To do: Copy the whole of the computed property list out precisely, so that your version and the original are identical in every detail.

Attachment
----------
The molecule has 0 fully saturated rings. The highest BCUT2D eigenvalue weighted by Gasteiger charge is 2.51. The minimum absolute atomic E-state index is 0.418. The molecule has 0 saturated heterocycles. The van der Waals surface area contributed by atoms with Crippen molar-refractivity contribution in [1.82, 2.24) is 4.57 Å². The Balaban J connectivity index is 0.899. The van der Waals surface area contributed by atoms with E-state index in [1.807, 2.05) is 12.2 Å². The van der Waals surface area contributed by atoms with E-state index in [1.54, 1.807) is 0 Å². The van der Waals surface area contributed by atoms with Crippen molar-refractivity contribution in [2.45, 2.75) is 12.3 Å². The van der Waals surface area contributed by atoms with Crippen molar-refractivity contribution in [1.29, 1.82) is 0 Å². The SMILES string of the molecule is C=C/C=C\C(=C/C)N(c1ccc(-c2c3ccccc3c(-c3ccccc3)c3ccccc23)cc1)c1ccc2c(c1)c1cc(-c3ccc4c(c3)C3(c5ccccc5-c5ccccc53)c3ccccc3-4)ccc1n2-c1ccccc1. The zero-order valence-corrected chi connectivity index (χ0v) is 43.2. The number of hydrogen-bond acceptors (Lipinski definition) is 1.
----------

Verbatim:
The molecule has 0 fully saturated rings. The highest BCUT2D eigenvalue weighted by Gasteiger charge is 2.51. The minimum absolute atomic E-state index is 0.418. The molecule has 0 saturated heterocycles. The van der Waals surface area contributed by atoms with Crippen molar-refractivity contribution in [1.82, 2.24) is 4.57 Å². The Balaban J connectivity index is 0.899. The van der Waals surface area contributed by atoms with E-state index in [1.807, 2.05) is 12.2 Å². The van der Waals surface area contributed by atoms with E-state index in [1.54, 1.807) is 0 Å². The van der Waals surface area contributed by atoms with Crippen molar-refractivity contribution in [2.45, 2.75) is 12.3 Å². The van der Waals surface area contributed by atoms with Crippen molar-refractivity contribution in [1.29, 1.82) is 0 Å². The SMILES string of the molecule is C=C/C=C\C(=C/C)N(c1ccc(-c2c3ccccc3c(-c3ccccc3)c3ccccc23)cc1)c1ccc2c(c1)c1cc(-c3ccc4c(c3)C3(c5ccccc5-c5ccccc53)c3ccccc3-4)ccc1n2-c1ccccc1. The zero-order valence-corrected chi connectivity index (χ0v) is 43.2. The number of hydrogen-bond acceptors (Lipinski definition) is 1.